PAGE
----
October 26, 2010 Leave a comment
By ROGER CHENG, WSJ.COM
Sprint Nextel Corp. said it plans to sell Samsung Electronics Co. Ltd.’s Galaxy Tab tablet computer for a third less than Verizon Wireless.
Several major news organizations are lining up behind a new tablet device from Samsung Electronics Co. built on Google Inc. software, in order to broaden mobile readership beyond owners of Apple Inc. popular iPad. Jessica Vascellaro reports.
Sprint will sell the device for $399.99 in exchange for a two-year commitment to a data service plan. Sprint will begin selling the Galaxy Tab on Nov. 14, three days after Verizon Wireless.
Verizon Wireless said last week it would sell the device for $599.99, but offered a prepaid data plan without the requirement for a contract. Sprint will also offer the tablet for $599.99 without a contract.
For any mobile product, getting the proper marketing and subsidy support from a carrier is crucial to a successful launch. A subsidized device can dull much of the sticker shock that comes from seeing the actual retail prices. Carriers are willing to offer a discount because they can lock customers into multi-year service agreements.
Verizon Wireless’s decision to sell the product without a subsidy had some industry analysts speculating that it wouldn’t fare well against the iPad, which the carrier also plans to sell for as little as $629.99.
Consumers who buy the Galaxy Tab from Sprint have to sign up for a monthly $29.99 plan that includes two gigabytes of data, or a higher end $59.99 plan with a limit of five gigabytes of data.
For consumers who don’t want to sign up for a contract, Sprint customers can pay $29.99 each month for 2 gigabytes of data. Verizon Wireless, in comparison, offers 1 gigabyte of data a month for $20.
Sprint plans to support the device a marketing campaign to promote the new category of tablets, according to David Owens, who is runs the carrier’s marketing for product launches. “It’ll be a substantial campaign and an important part of our holiday theme,” he said in an interview, but the effort wouldn’t be as strong as its marketing for flagship smartphones, such as its Evo 4G.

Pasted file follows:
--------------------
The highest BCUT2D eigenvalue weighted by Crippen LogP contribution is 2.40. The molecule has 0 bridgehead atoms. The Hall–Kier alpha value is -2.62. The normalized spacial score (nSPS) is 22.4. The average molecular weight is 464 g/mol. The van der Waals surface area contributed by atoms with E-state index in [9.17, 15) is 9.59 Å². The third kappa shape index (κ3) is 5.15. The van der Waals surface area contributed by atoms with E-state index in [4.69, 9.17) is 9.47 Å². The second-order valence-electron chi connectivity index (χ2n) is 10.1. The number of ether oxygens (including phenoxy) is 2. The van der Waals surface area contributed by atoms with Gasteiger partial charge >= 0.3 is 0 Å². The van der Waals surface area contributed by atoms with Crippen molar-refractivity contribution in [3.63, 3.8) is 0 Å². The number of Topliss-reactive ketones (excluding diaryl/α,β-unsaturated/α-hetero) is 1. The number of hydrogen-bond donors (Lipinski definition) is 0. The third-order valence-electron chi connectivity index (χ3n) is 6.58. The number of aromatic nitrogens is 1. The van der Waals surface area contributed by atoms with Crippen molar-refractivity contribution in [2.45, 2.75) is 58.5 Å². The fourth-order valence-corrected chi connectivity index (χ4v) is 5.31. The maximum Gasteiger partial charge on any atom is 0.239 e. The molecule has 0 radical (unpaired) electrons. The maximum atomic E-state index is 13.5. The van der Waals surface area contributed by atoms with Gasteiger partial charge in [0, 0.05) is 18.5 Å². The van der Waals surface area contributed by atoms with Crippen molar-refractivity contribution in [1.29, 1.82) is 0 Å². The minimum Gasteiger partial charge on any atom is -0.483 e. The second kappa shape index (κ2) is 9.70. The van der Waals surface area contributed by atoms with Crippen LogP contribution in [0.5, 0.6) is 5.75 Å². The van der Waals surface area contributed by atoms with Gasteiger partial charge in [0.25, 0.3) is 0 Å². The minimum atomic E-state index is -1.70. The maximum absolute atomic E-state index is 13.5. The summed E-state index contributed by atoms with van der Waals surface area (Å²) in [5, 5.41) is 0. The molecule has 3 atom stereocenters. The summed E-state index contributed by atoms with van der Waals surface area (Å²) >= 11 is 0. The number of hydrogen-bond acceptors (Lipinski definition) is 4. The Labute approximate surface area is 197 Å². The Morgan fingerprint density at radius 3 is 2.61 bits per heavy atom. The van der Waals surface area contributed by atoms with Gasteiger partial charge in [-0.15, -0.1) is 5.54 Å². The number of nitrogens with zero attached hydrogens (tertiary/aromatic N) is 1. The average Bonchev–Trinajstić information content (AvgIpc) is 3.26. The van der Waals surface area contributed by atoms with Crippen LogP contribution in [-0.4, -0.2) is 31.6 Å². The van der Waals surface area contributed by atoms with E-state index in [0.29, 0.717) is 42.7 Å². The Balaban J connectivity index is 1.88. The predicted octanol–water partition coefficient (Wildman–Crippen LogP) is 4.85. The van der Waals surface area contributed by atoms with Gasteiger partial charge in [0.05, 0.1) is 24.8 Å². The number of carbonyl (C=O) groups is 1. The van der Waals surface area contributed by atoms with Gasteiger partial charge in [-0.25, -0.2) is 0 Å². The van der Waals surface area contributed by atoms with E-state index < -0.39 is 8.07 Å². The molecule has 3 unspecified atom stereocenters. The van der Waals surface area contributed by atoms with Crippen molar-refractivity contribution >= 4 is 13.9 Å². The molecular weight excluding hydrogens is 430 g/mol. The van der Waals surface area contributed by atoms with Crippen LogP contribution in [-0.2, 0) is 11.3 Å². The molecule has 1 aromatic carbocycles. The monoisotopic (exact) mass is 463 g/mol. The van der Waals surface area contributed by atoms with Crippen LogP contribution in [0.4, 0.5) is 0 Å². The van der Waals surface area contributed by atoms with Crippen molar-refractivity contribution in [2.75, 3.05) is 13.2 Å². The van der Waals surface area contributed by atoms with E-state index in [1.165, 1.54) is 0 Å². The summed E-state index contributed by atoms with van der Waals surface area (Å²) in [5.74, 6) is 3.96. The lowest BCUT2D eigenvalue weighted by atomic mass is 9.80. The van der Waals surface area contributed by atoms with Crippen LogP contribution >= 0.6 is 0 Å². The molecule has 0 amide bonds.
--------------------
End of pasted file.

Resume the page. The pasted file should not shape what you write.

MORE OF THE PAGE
Samsung’s Galaxy Tab is the electronic makers’ big push in the mobile business for the holiday season. Having launched its Galaxy S line of phones on all of the major U.S. carriers, it has followed up with the Galaxy Tab. AT&T Inc. and T-Mobile USA, a unit of Deutsche Telekom AG, are expected to sell the tablet as well but haven’t yet announced pricing.
Samsung’s entry into the market represents a chance to make up for lost ground. Product executive Hankil Yoon has said he expects the Galaxy Tab to ship 10 million units and take a third of the global tablet market this year.
The Galaxy Tab is the latest product to attempt to tap into the explosive growth of the tablet market, first sparked by Apple Inc.’s iPad. Many device makers, such as BlackBerry maker Research In Motion Ltd. and Hewlett-Packard Co., have recently announced tablets to rival Apple’s popular product.
The Galaxy Tab runs on Google Inc.’s Android software. It’s smaller than the iPad, which has a 9.7-inch screen. Unlike Apple’s device, it supports Adobe Flash, enabling it to show more video found on the Internet. It has a camera on each side and a slot for expandable memory, among other features.